Oct 10 2012

Is man-made capital a substitute for nature’s capital?

Kal @ 19:15

Paul Craig Roberts was Assistant Secretary of the Treasury under Reagan and was one of the main proponents of his supply-side economics. I thought those policies were totally ridiculous at the time and paid him very little mind. For the past couple of weeks I have been reading his blog, PaulCraigRoberts.org. He has strong opinions and he knows a lot about economics. At least some of what he says is spot on. On Friday, 5 May he published the text of an interview by World Affairs Monthly. He talks about the evil of offshoring jobs and suggests something that could be done to alleviate it. Good stuff.

He then goes on to talk about the limits of growth, a topic rarely discussed by mainstream economists.

A more fundamental problem than economists’ ingrained misconceptions about jobs offshoring and free trade is the Solow-Stiglitz production function that is the basis of modern economics. The Solow-Stiglitz production function assumes that man-made capital is a perfect substitute for nature’s capital. This assumption means that there are no ecological limits to economic growth. When we run out of natural capital, man-made capital simply takes its place.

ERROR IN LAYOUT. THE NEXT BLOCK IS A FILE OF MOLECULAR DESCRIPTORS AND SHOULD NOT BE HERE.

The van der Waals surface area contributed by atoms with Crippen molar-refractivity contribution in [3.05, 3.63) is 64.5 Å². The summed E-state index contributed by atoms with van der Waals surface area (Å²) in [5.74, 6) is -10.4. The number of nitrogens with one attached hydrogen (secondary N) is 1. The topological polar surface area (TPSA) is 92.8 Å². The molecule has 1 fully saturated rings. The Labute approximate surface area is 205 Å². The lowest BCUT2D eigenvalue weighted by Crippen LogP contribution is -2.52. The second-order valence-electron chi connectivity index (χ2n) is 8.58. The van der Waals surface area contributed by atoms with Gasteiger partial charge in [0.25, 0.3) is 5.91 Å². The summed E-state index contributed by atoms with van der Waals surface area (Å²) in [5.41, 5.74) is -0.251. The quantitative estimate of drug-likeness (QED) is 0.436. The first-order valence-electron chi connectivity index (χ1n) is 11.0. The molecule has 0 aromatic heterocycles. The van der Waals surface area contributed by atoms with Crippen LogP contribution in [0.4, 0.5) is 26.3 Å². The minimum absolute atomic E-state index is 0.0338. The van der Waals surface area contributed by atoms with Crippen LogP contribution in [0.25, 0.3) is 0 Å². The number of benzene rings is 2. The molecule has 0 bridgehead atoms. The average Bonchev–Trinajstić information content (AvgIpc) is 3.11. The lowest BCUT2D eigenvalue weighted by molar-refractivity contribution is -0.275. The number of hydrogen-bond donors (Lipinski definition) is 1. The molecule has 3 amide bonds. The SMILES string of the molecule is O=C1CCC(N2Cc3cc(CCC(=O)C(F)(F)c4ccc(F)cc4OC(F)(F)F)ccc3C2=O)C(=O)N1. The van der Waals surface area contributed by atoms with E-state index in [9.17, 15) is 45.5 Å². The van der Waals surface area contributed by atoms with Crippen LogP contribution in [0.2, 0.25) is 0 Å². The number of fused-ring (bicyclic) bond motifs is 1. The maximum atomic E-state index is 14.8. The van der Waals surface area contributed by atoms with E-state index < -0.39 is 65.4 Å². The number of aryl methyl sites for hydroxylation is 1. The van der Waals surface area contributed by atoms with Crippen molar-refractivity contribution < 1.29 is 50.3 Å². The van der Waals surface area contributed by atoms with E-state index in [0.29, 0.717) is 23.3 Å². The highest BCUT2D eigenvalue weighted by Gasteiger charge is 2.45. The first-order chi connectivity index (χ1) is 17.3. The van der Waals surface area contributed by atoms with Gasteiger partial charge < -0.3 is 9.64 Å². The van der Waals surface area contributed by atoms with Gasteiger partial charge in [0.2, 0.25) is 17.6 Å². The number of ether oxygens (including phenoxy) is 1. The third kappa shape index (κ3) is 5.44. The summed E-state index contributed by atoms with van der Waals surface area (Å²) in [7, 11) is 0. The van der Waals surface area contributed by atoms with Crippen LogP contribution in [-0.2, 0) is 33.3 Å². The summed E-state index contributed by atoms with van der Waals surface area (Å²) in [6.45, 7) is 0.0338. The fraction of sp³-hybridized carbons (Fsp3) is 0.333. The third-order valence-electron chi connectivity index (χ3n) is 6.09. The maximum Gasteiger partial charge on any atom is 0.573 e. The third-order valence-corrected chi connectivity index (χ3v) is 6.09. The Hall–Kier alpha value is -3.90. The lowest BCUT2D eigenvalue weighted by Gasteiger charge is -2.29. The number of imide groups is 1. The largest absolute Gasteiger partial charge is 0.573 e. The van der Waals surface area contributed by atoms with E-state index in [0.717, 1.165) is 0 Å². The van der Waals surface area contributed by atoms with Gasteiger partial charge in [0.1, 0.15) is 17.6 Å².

As Nicholas Georgescu-Roegen demonstrates conclusively, this assumption, which is the basis of modern economics, is “a conjuring trick.” Man-made capital and natural capital are complements, not substitutes. Production transforms resources into useful products and into waste products. Natural resources are what are transformed, and labor and man-made capital are agents of transformation.

What is happening in today’s world is that nature’s capital is being exhausted, both the resources and the waste sinks–the places that the waste products from production can be deposited. The air, soil, water, and oceans themselves are being polluted by the waste products of economic activities. As these “external costs” from pollution are not included in costs of producing GDP, economists have no way of knowing if an increase in GDP is worth more than its cost….

There is a lot more food for thought in the interview. Give it a read.

Tags:

Category: Accounting | Conventional Economics | Economics | Employment | Politics | Steady-State Economics
Comments are closed